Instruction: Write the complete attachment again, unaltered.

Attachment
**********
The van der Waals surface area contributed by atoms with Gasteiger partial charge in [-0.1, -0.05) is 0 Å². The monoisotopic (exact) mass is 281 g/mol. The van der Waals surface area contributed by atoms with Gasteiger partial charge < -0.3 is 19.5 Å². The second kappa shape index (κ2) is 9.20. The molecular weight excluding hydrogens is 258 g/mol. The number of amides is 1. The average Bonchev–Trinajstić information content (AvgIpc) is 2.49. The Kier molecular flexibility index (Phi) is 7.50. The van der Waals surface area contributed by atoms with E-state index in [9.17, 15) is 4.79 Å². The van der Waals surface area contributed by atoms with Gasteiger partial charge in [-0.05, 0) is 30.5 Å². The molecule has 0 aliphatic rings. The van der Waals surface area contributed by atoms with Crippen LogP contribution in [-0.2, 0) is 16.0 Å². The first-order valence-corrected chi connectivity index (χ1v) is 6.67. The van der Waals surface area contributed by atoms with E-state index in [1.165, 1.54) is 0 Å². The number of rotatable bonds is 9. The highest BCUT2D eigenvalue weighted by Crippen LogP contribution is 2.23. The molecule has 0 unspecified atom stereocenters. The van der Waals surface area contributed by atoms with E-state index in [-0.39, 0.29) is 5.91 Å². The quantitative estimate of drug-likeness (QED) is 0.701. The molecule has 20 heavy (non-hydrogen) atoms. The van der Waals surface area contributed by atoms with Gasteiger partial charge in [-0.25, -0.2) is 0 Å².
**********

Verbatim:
The van der Waals surface area contributed by atoms with Gasteiger partial charge in [-0.1, -0.05) is 0 Å². The monoisotopic (exact) mass is 281 g/mol. The van der Waals surface area contributed by atoms with Gasteiger partial charge < -0.3 is 19.5 Å². The second kappa shape index (κ2) is 9.20. The molecular weight excluding hydrogens is 258 g/mol. The number of amides is 1. The average Bonchev–Trinajstić information content (AvgIpc) is 2.49. The Kier molecular flexibility index (Phi) is 7.50. The van der Waals surface area contributed by atoms with E-state index in [9.17, 15) is 4.79 Å². The van der Waals surface area contributed by atoms with Gasteiger partial charge in [-0.05, 0) is 30.5 Å². The molecule has 0 aliphatic rings. The van der Waals surface area contributed by atoms with Crippen LogP contribution in [-0.2, 0) is 16.0 Å². The first-order valence-corrected chi connectivity index (χ1v) is 6.67. The van der Waals surface area contributed by atoms with E-state index in [1.165, 1.54) is 0 Å². The number of rotatable bonds is 9. The highest BCUT2D eigenvalue weighted by Crippen LogP contribution is 2.23. The molecule has 0 unspecified atom stereocenters. The van der Waals surface area contributed by atoms with E-state index in [-0.39, 0.29) is 5.91 Å². The quantitative estimate of drug-likeness (QED) is 0.701. The molecule has 20 heavy (non-hydrogen) atoms. The van der Waals surface area contributed by atoms with Gasteiger partial charge in [-0.25, -0.2) is 0 Å².